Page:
FedEx will then upload your document, which may take a few minutes depending on the file size. Once it’s completely uploaded you’ll get a little purple warning saying “this is not standard type file”. Select the “review options” button.
A pop-up box will then give you a few file type options. Select the second option, “make a large print”.
Then you’ll be taken back to the loading screen where you’ll want to select “set print options” and then the “print and posters” option.
Another pop-up will appear giving you options to customize the paper. Change the selection from “posters/print packages” to “custom prints & posters”. For this print specifically, you’ll want the portrait orientation option and the custom size of 25.5″H and 18.75″ W. Under “Paper Stock” I chose heavyweight paper with no sheen, but that’s just a personal preference. I also chose not to have lamination or mounting. Again, up to you.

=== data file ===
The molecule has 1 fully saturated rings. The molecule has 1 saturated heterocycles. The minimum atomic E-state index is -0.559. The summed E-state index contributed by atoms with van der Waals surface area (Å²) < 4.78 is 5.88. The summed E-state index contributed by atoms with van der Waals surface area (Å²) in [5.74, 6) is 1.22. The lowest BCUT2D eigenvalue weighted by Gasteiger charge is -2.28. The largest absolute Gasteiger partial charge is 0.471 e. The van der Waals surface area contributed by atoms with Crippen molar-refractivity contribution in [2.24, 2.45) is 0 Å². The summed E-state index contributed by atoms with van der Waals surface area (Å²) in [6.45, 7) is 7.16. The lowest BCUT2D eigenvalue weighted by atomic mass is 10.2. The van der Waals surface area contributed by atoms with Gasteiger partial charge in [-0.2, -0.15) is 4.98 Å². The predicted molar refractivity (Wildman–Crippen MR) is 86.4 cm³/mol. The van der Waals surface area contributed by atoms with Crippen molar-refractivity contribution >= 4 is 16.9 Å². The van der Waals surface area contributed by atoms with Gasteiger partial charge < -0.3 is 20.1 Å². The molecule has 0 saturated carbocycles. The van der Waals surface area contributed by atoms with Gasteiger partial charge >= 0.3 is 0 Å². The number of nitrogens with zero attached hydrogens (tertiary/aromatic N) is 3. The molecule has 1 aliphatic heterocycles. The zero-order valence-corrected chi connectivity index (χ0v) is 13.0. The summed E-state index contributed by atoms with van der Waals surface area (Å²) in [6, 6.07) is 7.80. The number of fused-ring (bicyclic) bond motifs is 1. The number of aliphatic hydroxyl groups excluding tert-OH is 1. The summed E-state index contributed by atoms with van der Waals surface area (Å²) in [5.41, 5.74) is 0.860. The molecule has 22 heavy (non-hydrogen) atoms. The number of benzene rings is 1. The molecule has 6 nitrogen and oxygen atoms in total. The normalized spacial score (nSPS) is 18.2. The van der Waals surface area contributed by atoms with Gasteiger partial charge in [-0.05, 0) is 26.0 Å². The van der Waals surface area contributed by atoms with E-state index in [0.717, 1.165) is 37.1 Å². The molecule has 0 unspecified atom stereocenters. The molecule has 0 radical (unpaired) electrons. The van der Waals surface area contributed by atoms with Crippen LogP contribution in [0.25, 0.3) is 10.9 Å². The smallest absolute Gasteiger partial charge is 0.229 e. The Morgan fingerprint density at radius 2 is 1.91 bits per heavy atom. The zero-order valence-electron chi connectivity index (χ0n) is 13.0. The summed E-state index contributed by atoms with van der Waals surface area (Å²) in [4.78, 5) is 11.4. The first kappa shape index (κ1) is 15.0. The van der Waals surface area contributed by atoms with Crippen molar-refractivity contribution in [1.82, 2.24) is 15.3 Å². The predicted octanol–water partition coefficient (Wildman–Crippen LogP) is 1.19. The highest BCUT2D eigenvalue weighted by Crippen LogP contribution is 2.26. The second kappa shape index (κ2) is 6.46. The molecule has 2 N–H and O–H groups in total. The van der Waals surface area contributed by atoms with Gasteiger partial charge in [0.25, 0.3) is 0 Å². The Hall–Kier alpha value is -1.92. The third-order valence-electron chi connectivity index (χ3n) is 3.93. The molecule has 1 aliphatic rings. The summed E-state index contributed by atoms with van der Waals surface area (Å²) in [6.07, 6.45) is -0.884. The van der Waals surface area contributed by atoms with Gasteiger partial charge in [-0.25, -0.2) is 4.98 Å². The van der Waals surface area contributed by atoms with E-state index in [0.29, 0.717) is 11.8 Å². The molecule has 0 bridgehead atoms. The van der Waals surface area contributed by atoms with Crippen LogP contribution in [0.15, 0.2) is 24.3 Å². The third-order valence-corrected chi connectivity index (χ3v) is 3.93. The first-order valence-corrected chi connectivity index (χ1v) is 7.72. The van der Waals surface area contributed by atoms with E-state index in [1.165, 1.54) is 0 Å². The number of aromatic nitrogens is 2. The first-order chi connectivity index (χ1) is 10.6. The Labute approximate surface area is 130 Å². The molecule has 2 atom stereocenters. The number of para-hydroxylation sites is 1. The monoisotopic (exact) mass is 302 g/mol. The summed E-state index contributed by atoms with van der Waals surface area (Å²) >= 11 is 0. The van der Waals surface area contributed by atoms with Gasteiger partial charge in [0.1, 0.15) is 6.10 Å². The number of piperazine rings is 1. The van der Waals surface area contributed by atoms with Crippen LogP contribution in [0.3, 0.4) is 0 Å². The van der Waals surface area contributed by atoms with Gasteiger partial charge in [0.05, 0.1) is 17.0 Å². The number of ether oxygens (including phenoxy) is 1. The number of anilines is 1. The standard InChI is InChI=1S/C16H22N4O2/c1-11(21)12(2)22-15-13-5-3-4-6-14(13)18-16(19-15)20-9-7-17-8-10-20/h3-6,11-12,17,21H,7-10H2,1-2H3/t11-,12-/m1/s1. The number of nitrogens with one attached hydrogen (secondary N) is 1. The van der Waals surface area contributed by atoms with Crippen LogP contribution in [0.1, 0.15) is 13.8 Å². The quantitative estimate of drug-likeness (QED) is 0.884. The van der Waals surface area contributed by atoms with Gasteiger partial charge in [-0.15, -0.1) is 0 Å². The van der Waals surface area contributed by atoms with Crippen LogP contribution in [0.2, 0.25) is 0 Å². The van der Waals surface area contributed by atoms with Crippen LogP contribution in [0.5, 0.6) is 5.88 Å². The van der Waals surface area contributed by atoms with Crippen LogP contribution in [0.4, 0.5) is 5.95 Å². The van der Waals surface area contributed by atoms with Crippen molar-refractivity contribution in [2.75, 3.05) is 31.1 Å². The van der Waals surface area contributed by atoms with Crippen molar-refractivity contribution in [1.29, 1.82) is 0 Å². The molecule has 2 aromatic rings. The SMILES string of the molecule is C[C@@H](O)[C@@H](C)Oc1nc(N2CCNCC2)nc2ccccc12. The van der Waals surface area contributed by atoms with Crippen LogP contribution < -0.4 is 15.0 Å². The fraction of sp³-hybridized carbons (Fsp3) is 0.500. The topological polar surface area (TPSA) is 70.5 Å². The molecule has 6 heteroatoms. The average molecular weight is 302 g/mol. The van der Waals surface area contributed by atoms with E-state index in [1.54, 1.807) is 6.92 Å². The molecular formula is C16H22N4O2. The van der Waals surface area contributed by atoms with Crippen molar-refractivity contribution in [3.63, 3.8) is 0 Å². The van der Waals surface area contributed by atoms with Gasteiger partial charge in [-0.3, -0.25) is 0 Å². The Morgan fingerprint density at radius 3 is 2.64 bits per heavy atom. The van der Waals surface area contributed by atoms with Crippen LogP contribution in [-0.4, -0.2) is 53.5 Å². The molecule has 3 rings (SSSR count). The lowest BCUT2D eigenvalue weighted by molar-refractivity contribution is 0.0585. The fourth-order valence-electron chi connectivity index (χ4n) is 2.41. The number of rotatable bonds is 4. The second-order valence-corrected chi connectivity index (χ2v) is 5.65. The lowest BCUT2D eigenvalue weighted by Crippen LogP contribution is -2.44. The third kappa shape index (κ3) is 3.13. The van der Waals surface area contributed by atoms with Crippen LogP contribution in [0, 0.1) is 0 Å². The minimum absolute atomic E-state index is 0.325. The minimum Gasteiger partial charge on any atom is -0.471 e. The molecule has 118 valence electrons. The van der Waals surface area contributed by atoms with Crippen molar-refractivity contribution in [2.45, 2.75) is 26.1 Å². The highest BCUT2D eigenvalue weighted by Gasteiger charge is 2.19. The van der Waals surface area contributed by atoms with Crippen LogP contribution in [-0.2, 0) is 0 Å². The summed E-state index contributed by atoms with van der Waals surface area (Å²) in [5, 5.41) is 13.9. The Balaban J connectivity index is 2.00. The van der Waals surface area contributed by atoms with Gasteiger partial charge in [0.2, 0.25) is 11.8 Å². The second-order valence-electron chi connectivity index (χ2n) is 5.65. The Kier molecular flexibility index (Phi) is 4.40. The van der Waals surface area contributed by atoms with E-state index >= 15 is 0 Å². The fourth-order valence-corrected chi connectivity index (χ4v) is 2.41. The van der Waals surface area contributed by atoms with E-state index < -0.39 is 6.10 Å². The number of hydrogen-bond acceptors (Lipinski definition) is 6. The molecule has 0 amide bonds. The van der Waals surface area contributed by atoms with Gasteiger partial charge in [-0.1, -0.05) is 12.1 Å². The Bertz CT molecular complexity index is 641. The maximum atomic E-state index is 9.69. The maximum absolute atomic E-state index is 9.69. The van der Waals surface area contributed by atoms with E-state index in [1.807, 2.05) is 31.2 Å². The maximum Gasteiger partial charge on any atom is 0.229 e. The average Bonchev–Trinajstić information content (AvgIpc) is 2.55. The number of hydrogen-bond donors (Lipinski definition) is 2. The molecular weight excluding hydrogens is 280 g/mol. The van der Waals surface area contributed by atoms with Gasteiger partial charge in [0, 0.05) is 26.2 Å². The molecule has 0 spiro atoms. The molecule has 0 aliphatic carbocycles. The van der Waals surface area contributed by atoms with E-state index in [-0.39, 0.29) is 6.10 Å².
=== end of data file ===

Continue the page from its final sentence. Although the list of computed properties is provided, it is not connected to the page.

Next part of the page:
After selecting to continue you’ll be taken to review your options where you can either chose to checkout or add more items to the order. And although I rarely choose this option, I love that the checkout gives you the choice to pick-up the order at a FedEx location. Save some shipping mulah. Just a heads up, once you’ve filled out the shipping and billing information, FedEx usually gives you a call to confirm all the information. Being fairly new at all this, I really appreciate this step because I’m always afraid I’ve messed something up filling out so much information online. It’s like my FedEx mom checking my homework before I turn it at class the next day. Thanks ma!
* And despite how much this is starting to sound like I’m on the FedEx team, we are not paid or perked for anything said here. Just our honest opinions sharing what we love.
Now just okay the phone call and you can call this artwork Dunzo. And yes, I realize that this post has become incredibly long, but I wanted to make sure to cover all the details. No matter how simple they may be. Hope this cleared up any questions you guys may have had from the original post! If I’ve left anything out, feel free to ask away in the comment section. Also, any photoshop experts out there that have any extra tips or advice, PLEASE do tell!